With its incredible post-apocalyptic atmosphere, its well-crafted characters and its mature setting, The Last of Us has entered the big names of video games. In the universe of this The Last of Us Game ReviewAs a result of the outbreak, a parasitic fungus infects humans who become aggressive, descend into "zombie-like" madness and can infect other human beings. The epidemic continues to grow and, on September 26, it reached the point of no return: Outbreak Day.

The Last Of Us Game Review
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The Last of Us Game Review

The first episode, released on PlayStation 3 on June 14, 2013, was a hit with gamers all over the world: a touching, engaging, fast-paced and mature story. The game takes you into its bowels right from the introduction - which we won't spoil - and we just want to know the end of the story that highlights the links that weave between a man, Joel, and a little girl, Ellie, over the course of an hour-long adventure.

After receiving several awards, including Best Game of the Year, despite stiff competition (GTA V and Bioshock Infinite were released in the same year), PlayStation released a second installment (soberly called The Last of Us Part II) on June 19, 2020 using a very similar recipe and even more committed words. As expected, success is in the offing.

Beyond video games

To "celebrate" Outbreak Day every year (September 26), PlayStation and Naughty Dog have created "The Last of Us Day". This year we had a preview of the HBO series adapted from the first game, with Pedro Pascal and Bella Ramsey playing the main characters.

On September 2, 2022, The Last of Us Part I, a remake of The Last of Us, was released for PlayStation 5 and will soon arrive on PC. Enough to allow those who didn't have a PlayStation to discover this saga, which has already become a cult in the history of video games.

Story and main characters

The story of The Last of Us is set in the USA, in a post-apocalyptic world. Twenty years ago, a parasitic fungus mutated and began to affect human beings, profoundly altering their behavior. This created something similar to the infamous, aggressive and hungry zombie runners who transmit infections by biting another human. 

The long-term infected continue to mutate, becoming increasingly dangerous mushroom-headed horrors. A large part of the world's population has succumbed to the pandemic, and the survivors are placed in heavily fortified quarantine zones tightly controlled by the military. The desperate situation has exacerbated the brutality of the military, who abuse their power, giving rise to the Fireflies, terrorists who don't hesitate to use violence in response to oppression. Add to this paranoid humans, or those forced to engage in unspeakable acts to survive outside the zones, and you have the universe of The Last of Us.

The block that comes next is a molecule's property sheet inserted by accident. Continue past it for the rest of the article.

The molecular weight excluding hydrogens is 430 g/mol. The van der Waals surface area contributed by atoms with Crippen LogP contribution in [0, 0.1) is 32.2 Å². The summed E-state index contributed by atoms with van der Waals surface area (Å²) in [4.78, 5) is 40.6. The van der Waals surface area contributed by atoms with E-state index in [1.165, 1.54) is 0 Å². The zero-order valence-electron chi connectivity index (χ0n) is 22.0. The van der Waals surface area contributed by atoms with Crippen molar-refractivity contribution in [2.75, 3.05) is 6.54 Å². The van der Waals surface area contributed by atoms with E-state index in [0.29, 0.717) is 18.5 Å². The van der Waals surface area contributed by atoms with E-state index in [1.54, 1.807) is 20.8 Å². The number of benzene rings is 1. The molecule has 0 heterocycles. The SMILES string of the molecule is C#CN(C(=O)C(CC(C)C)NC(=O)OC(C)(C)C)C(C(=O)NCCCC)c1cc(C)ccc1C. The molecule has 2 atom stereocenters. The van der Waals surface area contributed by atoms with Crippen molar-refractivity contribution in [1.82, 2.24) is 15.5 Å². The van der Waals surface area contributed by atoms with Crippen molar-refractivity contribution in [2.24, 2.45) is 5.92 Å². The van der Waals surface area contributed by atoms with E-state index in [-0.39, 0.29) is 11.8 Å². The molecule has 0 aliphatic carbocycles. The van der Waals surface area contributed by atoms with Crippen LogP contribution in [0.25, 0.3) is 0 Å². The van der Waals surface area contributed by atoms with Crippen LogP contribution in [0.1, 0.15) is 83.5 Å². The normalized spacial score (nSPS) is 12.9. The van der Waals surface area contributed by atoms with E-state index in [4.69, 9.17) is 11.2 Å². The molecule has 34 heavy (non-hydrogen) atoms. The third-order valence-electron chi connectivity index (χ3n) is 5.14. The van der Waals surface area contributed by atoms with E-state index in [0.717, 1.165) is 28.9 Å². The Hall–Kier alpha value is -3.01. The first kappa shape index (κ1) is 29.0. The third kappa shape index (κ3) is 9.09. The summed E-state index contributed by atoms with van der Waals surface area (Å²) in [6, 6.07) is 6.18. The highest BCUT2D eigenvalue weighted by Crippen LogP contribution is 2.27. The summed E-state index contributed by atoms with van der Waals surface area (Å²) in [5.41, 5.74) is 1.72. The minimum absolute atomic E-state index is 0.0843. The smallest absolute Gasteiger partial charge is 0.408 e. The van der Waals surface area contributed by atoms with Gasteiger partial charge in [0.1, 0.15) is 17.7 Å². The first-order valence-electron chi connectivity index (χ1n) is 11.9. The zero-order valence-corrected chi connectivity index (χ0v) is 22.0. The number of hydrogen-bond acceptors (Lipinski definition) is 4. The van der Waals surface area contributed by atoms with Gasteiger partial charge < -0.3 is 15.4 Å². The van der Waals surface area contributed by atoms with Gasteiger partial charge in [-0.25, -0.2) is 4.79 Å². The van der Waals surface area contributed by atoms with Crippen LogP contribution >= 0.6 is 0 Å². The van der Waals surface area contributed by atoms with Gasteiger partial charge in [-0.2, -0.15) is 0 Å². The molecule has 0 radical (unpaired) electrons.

Twenty years later, in his fifties (or sixties?), he is old, tired and disillusioned. However, he is a survivor and knows the risks and the environment well, as he is a smuggler in a quarantine zone. He is far from being a child at heart and is also an excellent fighter in every sense.


Joel's teammate at the beginning of the story. She's also a smuggler, but she's much more sociable and headstrong than he is. She therefore has many contacts, both inside and outside the zone.


This 14-year-old girl has only known the world destroyed by the pandemic. She has lived in the Quarantine Zone all her life as a bonus, so she is inexperienced and ignorant at the start of the story. She also behaves in the way you would expect from a girl her age. However, Ellie quickly develops her talents through her outdoor adventures with Joel, and she quickly becomes a vital part of his team, rather than just a little girl to keep track of in a hostile environment.


The Last of Us Part 1 mixes different types of gameplay. There's a fairly important narrative aspect, with lots of dialog between the characters, but they have the good taste to be exchanged during movement and exploration phases. So there's very little dead time during which you're forced to listen to people tell their stories. There are a few scenes and cutscenes, but their number and duration are quite small. 

In short, the game tells its story by showing the events and following the progression. There's a bit of exploration and little puzzles too, like building a makeshift bridge with a plank or using a trolley to climb a wall. You can ignore the story and move on if you like.

See also: Call of Duty: Modern Warfare II game review